Developments in Benefits, Compliance
California law requires group health insurance policies (including managed care plans) to provide certain benefits for women. The California benefit mandates are in addition to the federal benefit mandates affecting coverage for women, such as the Women’s Health and Cancer Rights Act, the Newborns’ and Mothers’ Health Protection Act and the Affordable Care Act.
This legislative brief provides an overview of California’s health insurance mandates for women.
- View the PDF
Under California law, insured group health plans that cover dependent children may not terminate a dependent child’s coverage earlier then age 26. California law mirrors the federal Health Care Reform Law that mandates health plans make dependent coverage available for adult children up until the age of 26, effective for plan years beginning on or after Sept. 23, 2010. In addition, California law has special rules for student coverage and disabled dependents.
This legislative brief describes the federal and state dependent coverage requirements and related tax laws. It also discusses compliance implications for California employers.
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The Americans with Disabilities Act (ADA) is a federal law that prohibits discrimination against individuals with disabilities. Title I of the ADA covers employment by private employers with 15 or more employees as well as state and local government employers. The Rehabilitation Act provides the same protections related to federal employment. In addition, most states have their own laws prohibiting employment discrimination on the basis of disability. Some of these state laws apply to smaller employers and may provide protections in addition to those available under the ADA. This article provides EEOC guidance on how the ADA might apply to job applicants and employees who have or had cancer. - View the PDF
The Department of Labor (DOL) has broad authority under ERISA to investigate or audit an employee benefit plan’s compliance with various federal laws. In connection with an investigation or audit, the DOL generally requires the submission of records or documents related to an employee benefit plan. Typically, an employer first learns that its employee benefit plan has been selected for a DOL audit when it receives a letter from the DOL explaining the audit and requesting certain records or documents.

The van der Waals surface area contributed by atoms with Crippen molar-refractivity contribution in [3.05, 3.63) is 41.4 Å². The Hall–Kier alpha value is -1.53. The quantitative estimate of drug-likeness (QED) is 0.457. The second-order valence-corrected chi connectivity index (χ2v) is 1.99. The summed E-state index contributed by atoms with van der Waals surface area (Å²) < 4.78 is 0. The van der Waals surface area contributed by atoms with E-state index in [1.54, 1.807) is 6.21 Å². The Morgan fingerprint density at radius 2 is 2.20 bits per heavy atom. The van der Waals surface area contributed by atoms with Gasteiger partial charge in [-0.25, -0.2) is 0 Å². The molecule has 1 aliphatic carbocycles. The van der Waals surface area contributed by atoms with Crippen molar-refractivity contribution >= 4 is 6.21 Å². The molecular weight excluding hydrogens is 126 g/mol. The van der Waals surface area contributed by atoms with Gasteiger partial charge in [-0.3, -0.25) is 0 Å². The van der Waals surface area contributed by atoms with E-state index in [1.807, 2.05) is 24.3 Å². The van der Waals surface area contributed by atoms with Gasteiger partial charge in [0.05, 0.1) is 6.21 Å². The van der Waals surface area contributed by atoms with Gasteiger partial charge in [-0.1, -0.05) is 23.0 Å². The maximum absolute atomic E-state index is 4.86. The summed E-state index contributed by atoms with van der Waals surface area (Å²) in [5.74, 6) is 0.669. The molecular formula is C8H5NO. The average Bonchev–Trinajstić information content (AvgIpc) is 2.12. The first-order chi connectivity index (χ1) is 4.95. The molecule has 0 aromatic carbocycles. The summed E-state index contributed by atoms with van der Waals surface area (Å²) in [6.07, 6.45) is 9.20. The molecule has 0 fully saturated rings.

Recently, the DOL has been using its investigative authority to enforce compliance with the health care reform law, or the Affordable Care Act (ACA). DOL audit letters have been requesting that health plan sponsors provide documents demonstrating compliance with ACA’s mandates. - View the PDF
A growing number of U.S. companies provide benefits, such as health insurance coverage, for their employees’ domestic partners. Businesses may decide to offer domestic partner benefits to attract and retain talented employees or because they desire to provide equal benefits regardless of marital status or sexual orientation.
At the federal level, there are no laws that require or prohibit domestic partner benefits in the workplace. However, the federal Defense of Marriage Act of 1996 (DOMA) impacts the taxation of employer-provided domestic partner benefits. Also, a number of states have enacted same-sex marriage, civil union and domestic partnership laws that affect domestic partner benefits.
This Employment Law Summary provides an overview of the federal and state domestic partner laws affecting California employers and insurance carriers. - View the PDF
A medical child support order is a judgment, decree, or order (including an approval of a property settlement) that: Is made pursuant to State domestic relations law (including a community property law) or certain other State laws relating to medical child support (see Q1-8); and Provides for child (more)